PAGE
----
Farming in Fall0
“The goldenrod is yellow,
The corn is turning brown…
The trees in apple orchards
With fruit are bending down.”
― Helen Hunt Jackson
Well, the goldenrod around here is already dead and releasing little puffballs of seed, but the corn is definitely turning brown and apple trees are still hunched over with the weight of their fruit. I actually love this season–as well as the one that follows–but farming in the fall tends to get a lot more complicated. At least, it does for us. How so? Well to give you one example of many, there’s that whole ‘birds need to drink water’ thing. You see, the effects of Fall are a little accentuated this year since we’ve still got nearly 2,500 birds out on pasture, but even if we had fewer birds we’d still have to be getting water to them. Normally, we just run our pex tubing (hose) out to the birds and let the automatic system do its thing. We can’t do that as easily now though because we’re well below freezing every night. So, before it gets too cold each evening, one of us has to walk out to pasture and disconnect the pex tubing in several different places so that it drains. There’s one very low spot too, so once you’ve disconnected the lines, you need to lift the low area(s) up and drain the water out of one end or the other. The other night, I neglected to do that and ended up having to wait until well past noon for water to flow freely. That mistake ended up looking like the picture below…once the ice had melted enough and the water pressure could push its way through.
Little ice tubes shooting out of the end along with green water, made green by the dying algae that has flourished in the pex all summer long. Resilient stuff that algae, and it causes plenty of trouble when it tries to squeeze through the filters on the waterers that hang in each shelter. Anyway, what I’m trying to say is that everything takes a little longer to get done now given the inclement weather and freezing temperatures. What was once automatic is now an hour or so of my time…every day. Annoying? Yep. Anything I can do about it? Nope, hahaha :)
There are other downsides to this near-favorite season of mine. Rain, for instance, is far more problematic these days. I love the rain, my home is the great Pacific Northwest, but now when it falls it lingers far too long. Then you get a week of rain, and while the aquifers are slowly filling underground (one would hope), the pasture becomes a muddy mess that makes simple things like feeding animals a lot more, um, slippery. Another factor at play is that most of the pasture is now dormant, so there’s no real re-growth of alfalfa or grasses. That’s ok because we give them a very large area, but at the same time the pasture looks pretty brown in comparison to just a month or so ago. Here you can see the turkeys, ducks and chickens hanging out together.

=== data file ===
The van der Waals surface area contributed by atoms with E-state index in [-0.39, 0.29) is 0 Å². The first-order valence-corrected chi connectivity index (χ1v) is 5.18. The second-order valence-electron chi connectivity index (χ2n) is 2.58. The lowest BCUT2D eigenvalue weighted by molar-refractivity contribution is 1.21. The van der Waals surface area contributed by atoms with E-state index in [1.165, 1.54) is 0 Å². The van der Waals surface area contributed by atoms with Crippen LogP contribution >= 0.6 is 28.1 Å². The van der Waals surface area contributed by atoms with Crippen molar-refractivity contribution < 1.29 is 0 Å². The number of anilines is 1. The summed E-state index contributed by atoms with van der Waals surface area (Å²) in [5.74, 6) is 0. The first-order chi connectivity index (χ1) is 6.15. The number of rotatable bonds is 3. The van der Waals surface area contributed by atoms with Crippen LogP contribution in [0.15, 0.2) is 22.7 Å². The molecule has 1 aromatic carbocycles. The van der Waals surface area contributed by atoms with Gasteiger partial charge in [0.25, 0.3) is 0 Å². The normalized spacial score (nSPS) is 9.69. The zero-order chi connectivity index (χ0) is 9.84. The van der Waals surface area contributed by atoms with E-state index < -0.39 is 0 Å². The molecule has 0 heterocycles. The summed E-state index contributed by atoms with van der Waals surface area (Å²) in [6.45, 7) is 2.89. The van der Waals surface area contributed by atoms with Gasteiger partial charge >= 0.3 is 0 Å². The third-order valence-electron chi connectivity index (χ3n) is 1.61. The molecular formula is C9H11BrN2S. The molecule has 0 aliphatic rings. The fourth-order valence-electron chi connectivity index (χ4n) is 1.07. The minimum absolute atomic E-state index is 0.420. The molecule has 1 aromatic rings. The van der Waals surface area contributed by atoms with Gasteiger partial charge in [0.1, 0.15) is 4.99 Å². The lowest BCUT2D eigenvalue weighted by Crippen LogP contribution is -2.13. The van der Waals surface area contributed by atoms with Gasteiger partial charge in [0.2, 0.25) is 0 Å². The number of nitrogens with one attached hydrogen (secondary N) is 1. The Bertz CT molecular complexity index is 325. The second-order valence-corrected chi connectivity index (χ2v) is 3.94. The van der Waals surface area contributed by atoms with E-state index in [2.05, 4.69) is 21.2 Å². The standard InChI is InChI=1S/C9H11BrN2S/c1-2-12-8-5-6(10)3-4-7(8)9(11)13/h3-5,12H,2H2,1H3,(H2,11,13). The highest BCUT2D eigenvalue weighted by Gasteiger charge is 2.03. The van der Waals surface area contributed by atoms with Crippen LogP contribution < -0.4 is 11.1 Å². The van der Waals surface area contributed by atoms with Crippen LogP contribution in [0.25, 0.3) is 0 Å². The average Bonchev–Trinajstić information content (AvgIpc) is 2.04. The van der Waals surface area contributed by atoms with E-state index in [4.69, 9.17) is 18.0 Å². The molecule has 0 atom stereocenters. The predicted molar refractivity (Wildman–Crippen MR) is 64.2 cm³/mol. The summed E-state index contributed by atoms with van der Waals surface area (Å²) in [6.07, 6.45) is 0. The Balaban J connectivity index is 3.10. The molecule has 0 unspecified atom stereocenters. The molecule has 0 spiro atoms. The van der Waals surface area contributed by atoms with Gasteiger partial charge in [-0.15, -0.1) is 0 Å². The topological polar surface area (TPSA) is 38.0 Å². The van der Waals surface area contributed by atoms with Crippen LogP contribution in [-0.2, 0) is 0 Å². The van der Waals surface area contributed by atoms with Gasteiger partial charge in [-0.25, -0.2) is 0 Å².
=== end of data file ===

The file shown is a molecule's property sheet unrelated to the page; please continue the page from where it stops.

Some birds also end up getting soaked because they opt to stay out on pasture during a storm rather than under the shelter. This isn’t normally a problem, but then the temperature drops down to 24F at night and the poor decisions those birds made are highlighted in the most dramatic fashion possible. We can help out here by moving their feed underneath the shelters, but it’s no guarantee. There will still be birds who opt for the cold soak. Granted, pretty soon you notice that everyone is under the shelter when it rains. I still don’t know if it’s because they’ve learned a lesson, if they’re just lingering around the feed, or if all of the bad decision makers are simply gone now.
Don’t get me wrong here, I’m not trying to complain so much as explain how this season affects the day-to-day on the farm. It can be very frustrating, but one needs to get used to that in a hurry if he or she wants to farm because this is a career track that you ultimately have very little control over. You do what you can–and you do a lot–but Ma Nature has a funny way of occasionally making your well thought out plan look like a fool’s errand. You do have your victories though, and when times get harder it tends to make the animals a bit less wary of you. So they get closer, run up to you a bit more because they know you’ve got food, water, or a shelter fix, you know…basic needs stuff. I also find myself being less sarcastic with the birds and more sympathetic. Here we are discussing the latest pasture drama at one of the seasonal water coolers.
There is a great sense of urgency to get to the end of the season because, by now, we’re pretty tired. You can’t linger too long in the light at the end of that tunnel though because there is still much to do. Plus, every day reminds us of some sort of winter preparation that we’ve forgotten…a memory that was washed clean months ago by the Spring.